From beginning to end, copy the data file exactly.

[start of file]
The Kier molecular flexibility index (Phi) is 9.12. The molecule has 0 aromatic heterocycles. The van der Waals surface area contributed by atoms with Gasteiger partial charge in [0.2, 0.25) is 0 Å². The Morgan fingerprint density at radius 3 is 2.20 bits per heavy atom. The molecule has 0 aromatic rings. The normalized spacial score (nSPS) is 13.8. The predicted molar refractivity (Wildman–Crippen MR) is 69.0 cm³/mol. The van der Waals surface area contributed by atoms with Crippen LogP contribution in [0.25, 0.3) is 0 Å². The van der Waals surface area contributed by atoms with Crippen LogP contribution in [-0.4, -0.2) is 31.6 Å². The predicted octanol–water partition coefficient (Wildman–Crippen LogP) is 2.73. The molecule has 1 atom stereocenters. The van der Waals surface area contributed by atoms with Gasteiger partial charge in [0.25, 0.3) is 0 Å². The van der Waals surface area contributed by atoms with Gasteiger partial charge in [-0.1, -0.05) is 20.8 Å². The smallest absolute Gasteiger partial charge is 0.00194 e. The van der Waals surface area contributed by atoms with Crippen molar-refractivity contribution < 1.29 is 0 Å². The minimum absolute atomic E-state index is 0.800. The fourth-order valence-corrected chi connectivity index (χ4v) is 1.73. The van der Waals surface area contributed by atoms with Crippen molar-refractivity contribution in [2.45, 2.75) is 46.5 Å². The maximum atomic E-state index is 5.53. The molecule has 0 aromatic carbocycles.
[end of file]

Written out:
The Kier molecular flexibility index (Phi) is 9.12. The molecule has 0 aromatic heterocycles. The van der Waals surface area contributed by atoms with Gasteiger partial charge in [0.2, 0.25) is 0 Å². The Morgan fingerprint density at radius 3 is 2.20 bits per heavy atom. The molecule has 0 aromatic rings. The normalized spacial score (nSPS) is 13.8. The predicted molar refractivity (Wildman–Crippen MR) is 69.0 cm³/mol. The van der Waals surface area contributed by atoms with Crippen LogP contribution in [0.25, 0.3) is 0 Å². The van der Waals surface area contributed by atoms with Crippen LogP contribution in [-0.4, -0.2) is 31.6 Å². The predicted octanol–water partition coefficient (Wildman–Crippen LogP) is 2.73. The molecule has 1 atom stereocenters. The van der Waals surface area contributed by atoms with Gasteiger partial charge in [0.25, 0.3) is 0 Å². The van der Waals surface area contributed by atoms with Gasteiger partial charge in [-0.1, -0.05) is 20.8 Å². The smallest absolute Gasteiger partial charge is 0.00194 e. The van der Waals surface area contributed by atoms with Crippen molar-refractivity contribution < 1.29 is 0 Å². The minimum absolute atomic E-state index is 0.800. The fourth-order valence-corrected chi connectivity index (χ4v) is 1.73. The van der Waals surface area contributed by atoms with Crippen molar-refractivity contribution in [2.45, 2.75) is 46.5 Å². The maximum atomic E-state index is 5.53. The molecule has 0 aromatic carbocycles.